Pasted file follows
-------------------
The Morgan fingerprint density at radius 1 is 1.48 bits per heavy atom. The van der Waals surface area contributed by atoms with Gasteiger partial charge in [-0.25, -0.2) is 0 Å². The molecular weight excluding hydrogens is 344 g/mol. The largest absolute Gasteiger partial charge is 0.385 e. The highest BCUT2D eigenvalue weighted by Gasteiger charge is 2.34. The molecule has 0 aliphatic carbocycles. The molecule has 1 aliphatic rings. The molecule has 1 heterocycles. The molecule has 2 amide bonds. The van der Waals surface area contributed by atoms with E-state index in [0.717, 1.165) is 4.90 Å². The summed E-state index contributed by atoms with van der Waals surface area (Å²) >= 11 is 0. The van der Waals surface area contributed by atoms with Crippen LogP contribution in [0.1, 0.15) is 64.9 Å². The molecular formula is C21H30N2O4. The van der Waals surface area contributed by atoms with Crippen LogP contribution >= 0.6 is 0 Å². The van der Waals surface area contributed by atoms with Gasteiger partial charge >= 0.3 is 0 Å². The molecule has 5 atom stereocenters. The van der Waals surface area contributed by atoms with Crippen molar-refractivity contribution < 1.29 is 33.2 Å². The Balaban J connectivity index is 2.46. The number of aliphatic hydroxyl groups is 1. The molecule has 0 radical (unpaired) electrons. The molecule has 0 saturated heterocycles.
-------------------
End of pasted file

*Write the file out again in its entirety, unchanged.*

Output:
The Morgan fingerprint density at radius 1 is 1.48 bits per heavy atom. The van der Waals surface area contributed by atoms with Gasteiger partial charge in [-0.25, -0.2) is 0 Å². The molecular weight excluding hydrogens is 344 g/mol. The largest absolute Gasteiger partial charge is 0.385 e. The highest BCUT2D eigenvalue weighted by Gasteiger charge is 2.34. The molecule has 0 aliphatic carbocycles. The molecule has 1 aliphatic rings. The molecule has 1 heterocycles. The molecule has 2 amide bonds. The van der Waals surface area contributed by atoms with E-state index in [0.717, 1.165) is 4.90 Å². The summed E-state index contributed by atoms with van der Waals surface area (Å²) >= 11 is 0. The van der Waals surface area contributed by atoms with Crippen LogP contribution in [0.1, 0.15) is 64.9 Å². The molecular formula is C21H30N2O4. The van der Waals surface area contributed by atoms with Crippen LogP contribution >= 0.6 is 0 Å². The van der Waals surface area contributed by atoms with Gasteiger partial charge >= 0.3 is 0 Å². The molecule has 5 atom stereocenters. The van der Waals surface area contributed by atoms with Crippen molar-refractivity contribution < 1.29 is 33.2 Å². The Balaban J connectivity index is 2.46. The number of aliphatic hydroxyl groups is 1. The molecule has 0 radical (unpaired) electrons. The molecule has 0 saturated heterocycles.